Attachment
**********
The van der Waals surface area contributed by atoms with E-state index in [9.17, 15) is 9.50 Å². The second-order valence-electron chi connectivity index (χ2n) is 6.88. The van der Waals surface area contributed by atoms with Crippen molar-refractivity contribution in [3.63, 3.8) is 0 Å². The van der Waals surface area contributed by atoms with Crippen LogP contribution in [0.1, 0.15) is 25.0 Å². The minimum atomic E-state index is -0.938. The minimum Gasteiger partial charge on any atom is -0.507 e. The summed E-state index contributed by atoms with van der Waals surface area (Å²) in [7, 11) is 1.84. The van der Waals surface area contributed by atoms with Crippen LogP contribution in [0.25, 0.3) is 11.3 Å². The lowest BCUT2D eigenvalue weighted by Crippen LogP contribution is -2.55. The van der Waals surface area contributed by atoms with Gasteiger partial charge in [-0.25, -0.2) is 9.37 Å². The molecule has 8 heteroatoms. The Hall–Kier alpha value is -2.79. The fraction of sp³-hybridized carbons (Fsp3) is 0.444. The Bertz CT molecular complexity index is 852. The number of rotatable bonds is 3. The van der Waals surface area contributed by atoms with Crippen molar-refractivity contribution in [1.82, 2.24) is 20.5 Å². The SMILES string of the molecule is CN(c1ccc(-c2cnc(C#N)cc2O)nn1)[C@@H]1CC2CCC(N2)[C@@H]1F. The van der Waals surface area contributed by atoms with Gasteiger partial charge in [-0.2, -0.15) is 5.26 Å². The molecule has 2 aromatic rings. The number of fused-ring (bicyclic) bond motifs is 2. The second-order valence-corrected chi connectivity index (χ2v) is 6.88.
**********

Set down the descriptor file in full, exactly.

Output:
The van der Waals surface area contributed by atoms with E-state index in [9.17, 15) is 9.50 Å². The second-order valence-electron chi connectivity index (χ2n) is 6.88. The van der Waals surface area contributed by atoms with Crippen molar-refractivity contribution in [3.63, 3.8) is 0 Å². The van der Waals surface area contributed by atoms with Crippen LogP contribution in [0.1, 0.15) is 25.0 Å². The minimum atomic E-state index is -0.938. The minimum Gasteiger partial charge on any atom is -0.507 e. The summed E-state index contributed by atoms with van der Waals surface area (Å²) in [7, 11) is 1.84. The van der Waals surface area contributed by atoms with Crippen LogP contribution in [0.25, 0.3) is 11.3 Å². The lowest BCUT2D eigenvalue weighted by Crippen LogP contribution is -2.55. The van der Waals surface area contributed by atoms with Gasteiger partial charge in [-0.25, -0.2) is 9.37 Å². The molecule has 8 heteroatoms. The Hall–Kier alpha value is -2.79. The fraction of sp³-hybridized carbons (Fsp3) is 0.444. The Bertz CT molecular complexity index is 852. The number of rotatable bonds is 3. The van der Waals surface area contributed by atoms with Crippen molar-refractivity contribution in [1.82, 2.24) is 20.5 Å². The SMILES string of the molecule is CN(c1ccc(-c2cnc(C#N)cc2O)nn1)[C@@H]1CC2CCC(N2)[C@@H]1F. The van der Waals surface area contributed by atoms with Gasteiger partial charge in [-0.2, -0.15) is 5.26 Å². The molecule has 2 aromatic rings. The number of fused-ring (bicyclic) bond motifs is 2. The second-order valence-corrected chi connectivity index (χ2v) is 6.88.